With rosters locking at the drop of the green flag, there is a plethora of information that can be gleaned before and during the race weekend. The most crucial aspect to pay attention to is where a driver qualifies for a race. The place differential stat is one of the largest components of a driver’s score. Finding a cheap driver that can work their way through the field is going to beat just as valuable as finding the race winner.

During a race weekend, there are usually three practice sessions that occur both before and after race qualifying. Those practice sessions are a good way to see which driver has their car dialed into the track and which ones may have some work to do during the race. Completely handicapping a race based on practice results can be tricky though because it depends on the conditions of practice and what the driver and team were working on during that session. Because of the free flowing nature of practice, teams can be working on various scenarios and situations that could affect their overall speed. Just using the speed charts from those sessions may not give a completely accurate assessment on how a driver may fare during the race.

When handicapping before the weekend starts, a few things to look at would be a driver’s current form and their track history. Much like golf, how a driver has performed recently and previously at the track is a fairly sound predictor for future events. There is a statistic that was created by NASCAR called Driver Rating that creates a formulaic approach to how a driver did in a race. Think of it much like what the QB rating is for quarterbacks in football. A perfect rating for a race is 150 and most great race weekends fall in the 100-120 range. A good race will give a rating between 85-100. Comparing driver ratings at a specific track gives a good benchmark to assessing value in early research. I use www.driveraverages.com and www.racing-reference.info for all of my past race research.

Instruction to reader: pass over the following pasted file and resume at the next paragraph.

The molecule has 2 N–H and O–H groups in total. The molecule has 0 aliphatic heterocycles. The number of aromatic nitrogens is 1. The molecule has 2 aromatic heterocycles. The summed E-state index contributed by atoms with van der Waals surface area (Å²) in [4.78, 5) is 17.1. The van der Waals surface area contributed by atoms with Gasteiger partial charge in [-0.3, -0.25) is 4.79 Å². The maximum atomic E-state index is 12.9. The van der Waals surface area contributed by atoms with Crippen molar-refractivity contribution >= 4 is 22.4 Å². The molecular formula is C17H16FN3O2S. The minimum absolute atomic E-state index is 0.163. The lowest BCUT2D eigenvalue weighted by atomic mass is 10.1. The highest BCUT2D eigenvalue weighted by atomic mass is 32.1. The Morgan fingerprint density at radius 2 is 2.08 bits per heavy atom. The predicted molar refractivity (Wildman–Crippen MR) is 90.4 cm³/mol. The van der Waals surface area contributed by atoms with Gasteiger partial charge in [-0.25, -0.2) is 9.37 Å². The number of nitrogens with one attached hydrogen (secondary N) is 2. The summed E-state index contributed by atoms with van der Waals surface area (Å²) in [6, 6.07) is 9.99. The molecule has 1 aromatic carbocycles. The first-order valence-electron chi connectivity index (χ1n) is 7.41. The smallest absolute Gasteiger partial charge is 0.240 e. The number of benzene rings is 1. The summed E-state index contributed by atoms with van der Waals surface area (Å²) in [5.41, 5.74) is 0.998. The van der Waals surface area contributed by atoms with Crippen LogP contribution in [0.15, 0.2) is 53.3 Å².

Knowing the race format and the type of track the race is being held at is going to drive different strategies in building lineups. In general, the more laps there is for a race, the more points there are to be distributed amongst drivers. Also, the difference in the type of track is going to greatly affect how you approach building your lineup. A race at a restrictor plate track may lend itself to more of a stars and scrubs approach because of the tight nature of pack racing and the fact that any driver has the chance of a top 10 finish. Conversely, a more balanced approach might be beneficial at a 1.5 mile track because better equipment and drivers usually win those types of races.

Finally, keeping an eye on the weather is good to determine whether a race is going to be run or not. Rain affects races much like they do in baseball and could postpone or shorten a race depending on the conditions. A shortened race may lead itself to more aggressive drivers that want to move up in a hurry. It would also lower the number of points distributed because of less laps being run.

With DFS NASCAR in its infancy on DraftKings, there will be a lot to learn and share as the rest of this season continues. Here’s to hoping we find some gold of our own along the way.

Are you excited about DraftKings NASCAR? How will you be picking your teams?